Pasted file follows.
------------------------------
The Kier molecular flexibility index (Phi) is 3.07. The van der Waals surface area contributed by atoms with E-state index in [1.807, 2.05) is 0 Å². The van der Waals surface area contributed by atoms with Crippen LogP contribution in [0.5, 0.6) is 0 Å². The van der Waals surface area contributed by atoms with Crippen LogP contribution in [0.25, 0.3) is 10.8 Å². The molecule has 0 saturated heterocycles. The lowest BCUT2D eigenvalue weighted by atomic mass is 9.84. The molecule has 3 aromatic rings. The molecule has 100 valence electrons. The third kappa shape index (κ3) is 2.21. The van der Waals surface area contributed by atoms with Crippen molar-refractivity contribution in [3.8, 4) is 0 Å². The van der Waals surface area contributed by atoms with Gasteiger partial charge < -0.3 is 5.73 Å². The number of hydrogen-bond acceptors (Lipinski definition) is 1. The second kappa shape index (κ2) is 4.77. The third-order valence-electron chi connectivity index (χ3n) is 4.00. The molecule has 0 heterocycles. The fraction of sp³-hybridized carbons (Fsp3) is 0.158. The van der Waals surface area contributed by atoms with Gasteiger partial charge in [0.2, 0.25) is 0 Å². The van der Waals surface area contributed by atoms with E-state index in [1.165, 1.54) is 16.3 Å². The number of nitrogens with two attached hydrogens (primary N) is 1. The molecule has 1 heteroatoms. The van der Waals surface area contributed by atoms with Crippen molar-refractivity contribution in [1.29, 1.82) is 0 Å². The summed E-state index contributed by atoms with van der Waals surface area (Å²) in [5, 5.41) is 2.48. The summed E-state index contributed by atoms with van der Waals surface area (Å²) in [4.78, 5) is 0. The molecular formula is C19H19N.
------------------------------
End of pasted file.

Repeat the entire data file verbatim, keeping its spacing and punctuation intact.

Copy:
The Kier molecular flexibility index (Phi) is 3.07. The van der Waals surface area contributed by atoms with E-state index in [1.807, 2.05) is 0 Å². The van der Waals surface area contributed by atoms with Crippen LogP contribution in [0.5, 0.6) is 0 Å². The van der Waals surface area contributed by atoms with Crippen LogP contribution in [0.25, 0.3) is 10.8 Å². The molecule has 0 saturated heterocycles. The lowest BCUT2D eigenvalue weighted by atomic mass is 9.84. The molecule has 3 aromatic rings. The molecule has 100 valence electrons. The third kappa shape index (κ3) is 2.21. The van der Waals surface area contributed by atoms with Crippen molar-refractivity contribution in [3.8, 4) is 0 Å². The van der Waals surface area contributed by atoms with Gasteiger partial charge < -0.3 is 5.73 Å². The number of hydrogen-bond acceptors (Lipinski definition) is 1. The second kappa shape index (κ2) is 4.77. The third-order valence-electron chi connectivity index (χ3n) is 4.00. The molecule has 0 heterocycles. The fraction of sp³-hybridized carbons (Fsp3) is 0.158. The van der Waals surface area contributed by atoms with Gasteiger partial charge in [0.2, 0.25) is 0 Å². The van der Waals surface area contributed by atoms with E-state index in [1.165, 1.54) is 16.3 Å². The number of nitrogens with two attached hydrogens (primary N) is 1. The molecule has 1 heteroatoms. The van der Waals surface area contributed by atoms with Crippen molar-refractivity contribution in [1.29, 1.82) is 0 Å². The summed E-state index contributed by atoms with van der Waals surface area (Å²) in [5, 5.41) is 2.48. The summed E-state index contributed by atoms with van der Waals surface area (Å²) in [4.78, 5) is 0. The molecular formula is C19H19N.